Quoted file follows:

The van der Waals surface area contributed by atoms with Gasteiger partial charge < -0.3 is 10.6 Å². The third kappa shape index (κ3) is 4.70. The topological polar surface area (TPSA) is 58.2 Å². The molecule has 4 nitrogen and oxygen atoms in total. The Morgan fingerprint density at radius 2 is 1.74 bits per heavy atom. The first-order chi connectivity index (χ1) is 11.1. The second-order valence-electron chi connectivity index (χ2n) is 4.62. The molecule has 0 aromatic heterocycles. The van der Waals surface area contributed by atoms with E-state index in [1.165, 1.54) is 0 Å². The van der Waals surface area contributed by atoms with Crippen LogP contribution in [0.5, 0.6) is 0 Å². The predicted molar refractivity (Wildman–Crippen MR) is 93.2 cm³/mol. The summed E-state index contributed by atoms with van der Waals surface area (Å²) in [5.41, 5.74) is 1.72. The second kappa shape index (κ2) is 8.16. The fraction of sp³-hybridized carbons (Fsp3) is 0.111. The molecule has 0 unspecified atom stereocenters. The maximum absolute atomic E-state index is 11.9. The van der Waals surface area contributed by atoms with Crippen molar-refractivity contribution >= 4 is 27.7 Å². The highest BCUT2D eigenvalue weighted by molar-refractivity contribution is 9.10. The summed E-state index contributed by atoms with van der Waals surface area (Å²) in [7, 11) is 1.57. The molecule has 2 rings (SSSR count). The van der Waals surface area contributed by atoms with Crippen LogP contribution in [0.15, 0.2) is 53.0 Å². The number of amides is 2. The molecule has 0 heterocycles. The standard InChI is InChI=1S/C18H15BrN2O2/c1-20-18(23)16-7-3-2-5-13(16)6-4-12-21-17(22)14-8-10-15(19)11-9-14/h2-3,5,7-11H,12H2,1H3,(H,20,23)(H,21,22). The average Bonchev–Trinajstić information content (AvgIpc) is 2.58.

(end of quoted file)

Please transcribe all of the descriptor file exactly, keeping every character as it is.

The van der Waals surface area contributed by atoms with Gasteiger partial charge < -0.3 is 10.6 Å². The third kappa shape index (κ3) is 4.70. The topological polar surface area (TPSA) is 58.2 Å². The molecule has 4 nitrogen and oxygen atoms in total. The Morgan fingerprint density at radius 2 is 1.74 bits per heavy atom. The first-order chi connectivity index (χ1) is 11.1. The second-order valence-electron chi connectivity index (χ2n) is 4.62. The molecule has 0 aromatic heterocycles. The van der Waals surface area contributed by atoms with E-state index in [1.165, 1.54) is 0 Å². The van der Waals surface area contributed by atoms with Crippen LogP contribution in [0.5, 0.6) is 0 Å². The predicted molar refractivity (Wildman–Crippen MR) is 93.2 cm³/mol. The summed E-state index contributed by atoms with van der Waals surface area (Å²) in [5.41, 5.74) is 1.72. The second kappa shape index (κ2) is 8.16. The fraction of sp³-hybridized carbons (Fsp3) is 0.111. The molecule has 0 unspecified atom stereocenters. The maximum absolute atomic E-state index is 11.9. The van der Waals surface area contributed by atoms with Crippen molar-refractivity contribution >= 4 is 27.7 Å². The highest BCUT2D eigenvalue weighted by molar-refractivity contribution is 9.10. The summed E-state index contributed by atoms with van der Waals surface area (Å²) in [7, 11) is 1.57. The molecule has 2 rings (SSSR count). The van der Waals surface area contributed by atoms with Crippen LogP contribution in [0.15, 0.2) is 53.0 Å². The number of amides is 2. The molecule has 0 heterocycles. The standard InChI is InChI=1S/C18H15BrN2O2/c1-20-18(23)16-7-3-2-5-13(16)6-4-12-21-17(22)14-8-10-15(19)11-9-14/h2-3,5,7-11H,12H2,1H3,(H,20,23)(H,21,22). The average Bonchev–Trinajstić information content (AvgIpc) is 2.58.